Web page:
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Community Commentary -- Paul Manderino

The mistake with the cheerleading issue -- as I see it and try to

understand it -- was made due to the actions of two leaders. First the

cheer coach, who was not involved with the selection process, however

advised the girls that they should have made it. All participants prior

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to the tryouts accepted the process, however, when results of some were

not the results they thought they were entitled to, they question the

process.

They first appealed to a coach who, instead of supporting the system

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and teaching them to be gracious losers, intensified the problem, which

they told to their parents. It did not matter what the coach’s opinion on

the situation was; she had no bearing on the outcome except to raise

expectations of those who did not make it. This action only seemed to

validate the parents’ opinion of their daughters’ entitlement to be on

the team.

The second leader, the principal, was also at fault. Instead of

teaching students and parents to accept and abide by the rules, he tried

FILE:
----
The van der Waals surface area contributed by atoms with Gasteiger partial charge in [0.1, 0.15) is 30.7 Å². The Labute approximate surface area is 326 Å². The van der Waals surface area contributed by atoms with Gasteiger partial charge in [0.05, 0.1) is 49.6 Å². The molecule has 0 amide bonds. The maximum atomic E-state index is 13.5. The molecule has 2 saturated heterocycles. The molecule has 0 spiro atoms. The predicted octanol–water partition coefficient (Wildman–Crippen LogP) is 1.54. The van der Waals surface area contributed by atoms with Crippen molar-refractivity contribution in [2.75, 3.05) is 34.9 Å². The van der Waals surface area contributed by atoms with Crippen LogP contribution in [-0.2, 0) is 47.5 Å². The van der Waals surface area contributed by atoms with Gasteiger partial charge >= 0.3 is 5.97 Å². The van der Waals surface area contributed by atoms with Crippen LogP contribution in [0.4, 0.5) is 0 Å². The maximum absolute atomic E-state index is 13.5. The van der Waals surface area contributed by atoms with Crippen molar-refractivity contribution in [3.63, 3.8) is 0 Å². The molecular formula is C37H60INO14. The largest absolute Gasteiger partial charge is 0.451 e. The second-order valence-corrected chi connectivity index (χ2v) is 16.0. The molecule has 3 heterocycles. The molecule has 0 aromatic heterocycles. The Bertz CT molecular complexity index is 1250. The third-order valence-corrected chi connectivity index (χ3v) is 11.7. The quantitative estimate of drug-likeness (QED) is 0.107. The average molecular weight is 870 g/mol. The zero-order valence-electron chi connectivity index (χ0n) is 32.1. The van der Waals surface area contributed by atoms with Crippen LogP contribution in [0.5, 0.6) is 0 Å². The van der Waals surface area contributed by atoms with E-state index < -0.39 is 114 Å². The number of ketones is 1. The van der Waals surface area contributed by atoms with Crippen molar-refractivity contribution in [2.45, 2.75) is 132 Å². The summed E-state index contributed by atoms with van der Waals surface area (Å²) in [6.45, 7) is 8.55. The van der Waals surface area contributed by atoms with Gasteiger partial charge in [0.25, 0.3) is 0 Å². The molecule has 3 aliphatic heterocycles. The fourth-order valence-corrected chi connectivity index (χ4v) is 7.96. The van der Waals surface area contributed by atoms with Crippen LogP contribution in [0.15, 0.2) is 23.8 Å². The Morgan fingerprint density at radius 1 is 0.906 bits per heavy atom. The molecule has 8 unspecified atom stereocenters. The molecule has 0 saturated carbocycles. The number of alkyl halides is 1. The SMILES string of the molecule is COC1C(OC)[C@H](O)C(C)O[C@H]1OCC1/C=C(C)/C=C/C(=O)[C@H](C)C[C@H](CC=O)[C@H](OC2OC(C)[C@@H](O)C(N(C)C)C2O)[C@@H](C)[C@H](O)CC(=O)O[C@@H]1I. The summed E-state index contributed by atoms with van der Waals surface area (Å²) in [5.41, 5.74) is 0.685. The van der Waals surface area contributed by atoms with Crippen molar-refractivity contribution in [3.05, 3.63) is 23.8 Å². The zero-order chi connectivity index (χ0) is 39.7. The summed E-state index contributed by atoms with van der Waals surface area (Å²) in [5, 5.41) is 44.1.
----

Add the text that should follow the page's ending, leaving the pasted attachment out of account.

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to appease everyone. In all competition, there are winners and losers.

Everyone loves winners, however a gracious loser is a lost quality.

Leaders and parents who don’t teach children how to handle adversity are

only setting them up for bigger disappointments in life when they have to

deal with reality in a real world.

Michael Jordan was cut as a sophomore from his high school team. That

only made him more determined to be the best.

[New England Patriots veteran quarterback] Drew Bledsoe was recently

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quoted when he lost his starting job to Tom Brady and not grumbling about

it. “It’s real simple. It’s the way I was taught. It’s the way I was

brought up. Handle yourself with dignity and self-respect regardless of

what the situation is. That’s always the choice you have. You look at it

and do the right thing.”

I only hope that parents and leaders today can still find these values

to be important, instead of winning at any cost.

PAUL MANDERINO

Newport Beach


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